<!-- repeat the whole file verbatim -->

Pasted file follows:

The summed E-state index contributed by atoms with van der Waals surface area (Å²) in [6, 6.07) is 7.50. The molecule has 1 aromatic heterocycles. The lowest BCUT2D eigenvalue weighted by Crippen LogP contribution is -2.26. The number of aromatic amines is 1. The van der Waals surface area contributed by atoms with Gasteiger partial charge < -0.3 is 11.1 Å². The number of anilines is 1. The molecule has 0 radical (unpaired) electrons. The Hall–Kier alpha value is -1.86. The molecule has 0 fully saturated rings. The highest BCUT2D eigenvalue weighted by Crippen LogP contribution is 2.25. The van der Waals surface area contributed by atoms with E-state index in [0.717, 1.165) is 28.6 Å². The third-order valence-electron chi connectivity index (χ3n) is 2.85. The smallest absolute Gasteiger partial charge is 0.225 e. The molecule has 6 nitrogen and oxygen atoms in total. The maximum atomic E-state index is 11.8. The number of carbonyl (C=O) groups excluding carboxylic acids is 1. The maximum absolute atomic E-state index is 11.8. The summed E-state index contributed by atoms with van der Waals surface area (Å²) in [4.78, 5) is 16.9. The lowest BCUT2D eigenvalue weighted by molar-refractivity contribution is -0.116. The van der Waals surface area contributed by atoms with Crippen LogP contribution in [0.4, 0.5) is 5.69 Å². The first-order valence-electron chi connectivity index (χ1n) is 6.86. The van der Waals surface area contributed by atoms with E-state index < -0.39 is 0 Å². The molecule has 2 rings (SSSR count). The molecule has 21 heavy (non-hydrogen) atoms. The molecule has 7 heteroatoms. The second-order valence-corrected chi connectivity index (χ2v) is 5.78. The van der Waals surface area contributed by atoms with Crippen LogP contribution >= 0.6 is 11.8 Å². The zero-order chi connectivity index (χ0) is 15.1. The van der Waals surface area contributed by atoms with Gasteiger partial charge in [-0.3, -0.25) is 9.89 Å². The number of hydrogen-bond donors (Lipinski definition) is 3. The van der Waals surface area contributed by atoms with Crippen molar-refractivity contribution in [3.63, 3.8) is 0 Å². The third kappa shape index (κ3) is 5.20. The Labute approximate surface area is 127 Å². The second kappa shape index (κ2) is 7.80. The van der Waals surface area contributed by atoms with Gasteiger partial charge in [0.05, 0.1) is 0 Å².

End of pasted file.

The summed E-state index contributed by atoms with van der Waals surface area (Å²) in [6, 6.07) is 7.50. The molecule has 1 aromatic heterocycles. The lowest BCUT2D eigenvalue weighted by Crippen LogP contribution is -2.26. The number of aromatic amines is 1. The van der Waals surface area contributed by atoms with Gasteiger partial charge < -0.3 is 11.1 Å². The number of anilines is 1. The molecule has 0 radical (unpaired) electrons. The Hall–Kier alpha value is -1.86. The molecule has 0 fully saturated rings. The highest BCUT2D eigenvalue weighted by Crippen LogP contribution is 2.25. The van der Waals surface area contributed by atoms with E-state index in [0.717, 1.165) is 28.6 Å². The third-order valence-electron chi connectivity index (χ3n) is 2.85. The smallest absolute Gasteiger partial charge is 0.225 e. The molecule has 6 nitrogen and oxygen atoms in total. The maximum atomic E-state index is 11.8. The number of carbonyl (C=O) groups excluding carboxylic acids is 1. The maximum absolute atomic E-state index is 11.8. The summed E-state index contributed by atoms with van der Waals surface area (Å²) in [4.78, 5) is 16.9. The lowest BCUT2D eigenvalue weighted by molar-refractivity contribution is -0.116. The van der Waals surface area contributed by atoms with Crippen LogP contribution in [0.4, 0.5) is 5.69 Å². The first-order valence-electron chi connectivity index (χ1n) is 6.86. The van der Waals surface area contributed by atoms with E-state index < -0.39 is 0 Å². The molecule has 2 rings (SSSR count). The molecule has 21 heavy (non-hydrogen) atoms. The molecule has 7 heteroatoms. The second-order valence-corrected chi connectivity index (χ2v) is 5.78. The van der Waals surface area contributed by atoms with Crippen LogP contribution >= 0.6 is 11.8 Å². The zero-order chi connectivity index (χ0) is 15.1. The van der Waals surface area contributed by atoms with Gasteiger partial charge in [-0.3, -0.25) is 9.89 Å². The number of hydrogen-bond donors (Lipinski definition) is 3. The van der Waals surface area contributed by atoms with Crippen molar-refractivity contribution in [3.63, 3.8) is 0 Å². The third kappa shape index (κ3) is 5.20. The Labute approximate surface area is 127 Å². The second kappa shape index (κ2) is 7.80. The van der Waals surface area contributed by atoms with Gasteiger partial charge in [0.05, 0.1) is 0 Å².